Aeriosa Dance Society
Aeriosa Dance Society merges contemporary dance with mountain-climbing skills to create performances that take place on the outside of tall buildings, utilizing the walls, ledges, rooftops and open sky of the architectural setting.
Aeriosa Dance Society
Formed in 2001, Aeriosa Dance Society is a Vancouver-based dance company specializing in vertical dance. The company founder and artistic director, Julia Taffe, is a choreographer, performer and rock climber. She completed dance training with the Winnipeg School of Contemporary Dancers, Royal Winnipeg Ballet and Toronto Dance Theatre prior to becoming a rock climber and climbing guide certified by the Association of Canadian Mountain Guides.
Aeriosa Dance Society merges contemporary dance with mountain-climbing skills to create performances that take place on the outside of tall buildings, utilizing the walls, ledges, rooftops and open sky of the architectural setting. Inspired by the subculture of mountain- and rock-climbing enthusiasts in Alberta and British Columbia, Aeriosa's work references the remote vertical landscapes of Western Canada and connects them to international urban architectural sites and public gathering places. The dancers use space in a way not possible in the confines of traditional theatre environments, challenging the viewer's perspective of gravity, the capacity of the human body and our relationship to the earth. Aeriosa's choreography includes movement not possible on the ground, such as flying or sailing through the air, and flocking, the execution of simultaneous movements with accurate changes of direction by the dancers.
The company of 12 dancers uses the same ropes and harnesses that climbers rely on in wilderness settings to ascend and descend mountains. The company also includes 4 riggers, who are responsible for designing and assembling the rigging equipment, ensuring the safety of the dancers. The riggers use the same structural components at the top of buildings that outdoor workers use to anchor equipment in accordance with safety codes when working at heights.
Aeriosa Dance Society originated with Taffe's solo work climbing in wilderness settings and her impulse to dance on the sides of mountains, such as the Grand Wall on Stawamus Chief in the Coast Range and Crescent Towers in the Bugaboo mountains of southeastern BC. Taffe made films of these mountain dances with filmmaker Janet Roddan - shorts titled Stone Soup and Granite Ocean - and also used them as media to accompany the urban dances and link the 2 environments.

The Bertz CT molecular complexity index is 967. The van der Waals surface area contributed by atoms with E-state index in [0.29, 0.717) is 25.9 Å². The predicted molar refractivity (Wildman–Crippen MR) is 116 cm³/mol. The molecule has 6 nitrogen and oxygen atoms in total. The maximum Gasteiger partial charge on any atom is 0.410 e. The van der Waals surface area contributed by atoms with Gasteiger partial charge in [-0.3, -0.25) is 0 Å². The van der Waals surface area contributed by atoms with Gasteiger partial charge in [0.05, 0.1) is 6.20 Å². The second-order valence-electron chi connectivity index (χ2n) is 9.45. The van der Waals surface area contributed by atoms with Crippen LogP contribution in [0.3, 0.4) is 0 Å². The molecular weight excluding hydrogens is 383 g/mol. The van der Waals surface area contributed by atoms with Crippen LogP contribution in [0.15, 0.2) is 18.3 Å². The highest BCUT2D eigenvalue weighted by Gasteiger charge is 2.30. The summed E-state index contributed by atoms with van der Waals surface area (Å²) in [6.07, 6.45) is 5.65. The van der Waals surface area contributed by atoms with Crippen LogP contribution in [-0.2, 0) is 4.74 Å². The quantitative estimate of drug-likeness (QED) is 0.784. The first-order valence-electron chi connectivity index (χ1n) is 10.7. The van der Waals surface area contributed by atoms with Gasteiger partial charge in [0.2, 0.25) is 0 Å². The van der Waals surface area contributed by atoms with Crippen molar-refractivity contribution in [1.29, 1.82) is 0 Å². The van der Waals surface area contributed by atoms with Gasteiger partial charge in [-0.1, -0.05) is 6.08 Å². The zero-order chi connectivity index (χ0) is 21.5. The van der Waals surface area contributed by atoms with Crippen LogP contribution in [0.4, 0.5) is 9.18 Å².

To bring her work to an audience, Taffe decided to bring mountain dancing to urban centres. In 2001, Aeriosa performed its first building-site work, dancing on the outside of the Scotiabank Dance Centre in downtown Vancouver. In 2002-03 Taffe created the On Earth project, a vertical dance stage performance commissioned by the Banff Centre for Mountain Culture in honour of the UN International Year of Mountains (2002). Aeriosa Dance Society performed and adapted the work for several specific sites: in Montréal on the outdoor wall of the main studio at the international headquarters of Cirque du Soleil; in Nanaimo on the outside of the fly tower of the Port Theatre; in Banff onstage at the Eric Harvie Theatre; in Taiwan on the outside of Taipei's city hall; and in Aspen, Colorado, inside the historic Wheeler Opera House. In 2006 Taffe performed her first full-length work for stage, Stone:Drift, at the Scotiabank Dance Centre.
In 2003 Julia Taffe received the Mountain Culture Hero Award from the Mountain Institute in Washington, DC, in recognition of her contribution to mountain culture. In 2009, Aeriosa Dance Society won a Creation Award from BC's Arts Partners in Creative Development to create In Situ, an interdisciplinary performance to be performed at the Vancouver Public Library with the Vertical Orchestra, 12 musicians selected by commissioned composers Jocelyn Morlock and Jordan Nobles. The full-length work premiered in March in conjunction with the Cultural Olympiad during the 2010 Paralympic Winter Games, and was performed again in April.